Tepper firing Reich after one season would not make this a particularly attractive job, though the owner’s past authorizing big contracts for HCs and paying top dollar for assistants will help. This will be a situation to monitor during the season’s second half.

Panthers HC Frank Reich Reclaims Play-Calling Duties

NOVEMBER 15: Brown’s initial run as Panthers play-caller will stop after three games. Reich will indeed take back the play-calling reins, he revealed Wednesday. Reich, who called plays throughout his Colts HC tenure, said early this offseason he saw Brown as a future play-caller. The Panthers picked up their first win with Brown calling the shots, though after topping 20 points in three of its first six games, the team has not exceeded 15 over the past three.

While Reich said (via Person and ESPN’s Adam Schefter) this will still be a collaborative process and that it will not impact Brown’s standing with the team, the quick turnaround certainly qualifies as an interesting development for the 1-8 team. Although the Panthers are in a clear rebuild, this season is obviously pivotal to Young’s long-term growth. Through that lens, Reich’s experience calling plays is rather important.

NOVEMBER 14: Frank Reich made it clear before his debut season as Panthers head coach that he would begin the year as the team’s play-caller, but that offensive coordinator Thomas Brown would be handed the reins at some point. A switch was made one month ago, but a quick change in course may be coming soon.

With Carolina struggling to produce on offense early in rookie quarterback Bryce Young‘s career, Reich chose the bye week as the time to delegate to Brown. The latter had never called plays at the NFL level, but his time with the Rams earned him a reputation as one of the league’s top young offensive minds. Brown’s three games in charge have not gone as planned, however, with the Panthers managing just two offensive touchdowns.

When speaking publicly in the wake of Carolina’s Thursday night loss to the Bears, Reich has on multiple occasions declined to confirm that Brown will remain the team’s play-caller. He has indicated, though, via Joe Person of The Athletic, that personnel changes are being considered on offense (subscription required). It remains to be seen what that will entail, but pressure is believed to be mounting for improvements to be made by Reich and Co. before the end of the campaign.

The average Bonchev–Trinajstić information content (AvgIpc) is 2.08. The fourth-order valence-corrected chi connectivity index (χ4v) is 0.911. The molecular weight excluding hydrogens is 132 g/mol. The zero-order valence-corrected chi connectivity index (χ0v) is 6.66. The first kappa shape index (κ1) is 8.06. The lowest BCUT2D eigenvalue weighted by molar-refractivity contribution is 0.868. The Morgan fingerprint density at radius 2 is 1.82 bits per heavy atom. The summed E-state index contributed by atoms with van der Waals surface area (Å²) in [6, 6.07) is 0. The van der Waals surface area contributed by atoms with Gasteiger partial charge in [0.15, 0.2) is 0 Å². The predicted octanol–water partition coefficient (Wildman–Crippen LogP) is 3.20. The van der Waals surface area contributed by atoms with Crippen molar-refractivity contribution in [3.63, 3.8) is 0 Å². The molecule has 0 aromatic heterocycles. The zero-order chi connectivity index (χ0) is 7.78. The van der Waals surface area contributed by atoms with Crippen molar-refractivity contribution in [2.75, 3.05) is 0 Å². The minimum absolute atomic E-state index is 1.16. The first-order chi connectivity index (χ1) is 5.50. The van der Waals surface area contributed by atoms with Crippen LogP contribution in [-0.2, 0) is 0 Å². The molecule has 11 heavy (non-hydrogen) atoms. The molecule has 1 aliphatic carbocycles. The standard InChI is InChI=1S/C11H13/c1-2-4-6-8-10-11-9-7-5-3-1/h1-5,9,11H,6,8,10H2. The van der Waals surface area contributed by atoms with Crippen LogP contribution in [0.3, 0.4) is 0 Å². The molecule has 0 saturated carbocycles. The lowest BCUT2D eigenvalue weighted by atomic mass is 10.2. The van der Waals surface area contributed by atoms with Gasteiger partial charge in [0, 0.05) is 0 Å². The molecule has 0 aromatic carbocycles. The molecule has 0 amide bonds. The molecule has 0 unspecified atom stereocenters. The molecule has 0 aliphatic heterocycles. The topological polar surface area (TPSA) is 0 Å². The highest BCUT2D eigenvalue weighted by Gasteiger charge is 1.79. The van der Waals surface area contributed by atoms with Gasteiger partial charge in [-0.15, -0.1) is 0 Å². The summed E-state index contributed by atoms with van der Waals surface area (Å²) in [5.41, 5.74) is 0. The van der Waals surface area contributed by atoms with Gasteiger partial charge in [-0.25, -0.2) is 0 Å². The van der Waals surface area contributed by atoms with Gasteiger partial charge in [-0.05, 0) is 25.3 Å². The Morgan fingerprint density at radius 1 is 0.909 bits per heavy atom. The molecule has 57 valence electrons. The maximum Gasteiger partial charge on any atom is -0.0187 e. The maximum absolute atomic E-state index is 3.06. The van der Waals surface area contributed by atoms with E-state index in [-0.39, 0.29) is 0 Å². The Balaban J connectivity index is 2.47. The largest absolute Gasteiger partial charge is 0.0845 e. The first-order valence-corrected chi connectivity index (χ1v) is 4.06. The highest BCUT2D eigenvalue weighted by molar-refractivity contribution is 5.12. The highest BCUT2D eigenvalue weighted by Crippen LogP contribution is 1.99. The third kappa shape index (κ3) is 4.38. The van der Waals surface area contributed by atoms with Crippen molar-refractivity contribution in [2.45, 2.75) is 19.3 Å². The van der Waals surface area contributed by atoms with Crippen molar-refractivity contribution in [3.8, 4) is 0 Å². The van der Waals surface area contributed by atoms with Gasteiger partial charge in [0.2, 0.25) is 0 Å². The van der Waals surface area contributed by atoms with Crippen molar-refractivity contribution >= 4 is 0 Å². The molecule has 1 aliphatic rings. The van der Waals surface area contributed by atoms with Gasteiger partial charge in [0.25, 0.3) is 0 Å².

Panthers owner David Tepper has reportedly grown frustrated with the lack of progress shown by Young and a unit which has struggled both on the ground and through the air. Carolina ranks near the bottom of the league in a number of offensive categories, including 29th in both points (17) and yards (305) per game. A lack of week-to-week improvement shown during Brown’s (very brief) period at the helm could lead Reich to take back play-calling duties at some point in the near future, a move which would give the team a more experienced voice guiding the unit.

“However we’ve done the play-calling – whoever’s been doing the play-calling – we haven’t performed as an offense. So let me just make that point clear, first of all, Reich said. “As I look toward, now, the last half of the season, what’s the best dynamic and why? Any decision that’s ultimately made is just gonna be based on that one pure factor. So that’s how we’ll approach it.”

The 1-8 Panthers do not own their first-round pick in 2024 due to last year’s trade which landed them Young. With no incentive to continue their poor first half of the campaign, it will be interesting to see what changes are made down the stretch, and how the offense responds to them.

Panthers Pursued WRs Davante Adams And Tee Higgins, DE Montez Sweat At Deadline

Despite a win-loss record that placed them squarely in the “sellers” category, we heard in the run-up to last month’s trade deadline that the Panthers were operating as both buyers and sellers. We also heard that Carolina was especially interested in acquiring a top-flight wide receiver, and to that end, David Newton of reports that the team pursued both the Raiders’ Davante Adams and the Bengals’ Tee Higgins, though neither club was willing to make a deal. Newton adds that GM Scott Fitterer also tried to acquire DE Montez Sweat, whom the Commanders ultimately traded to the Bears.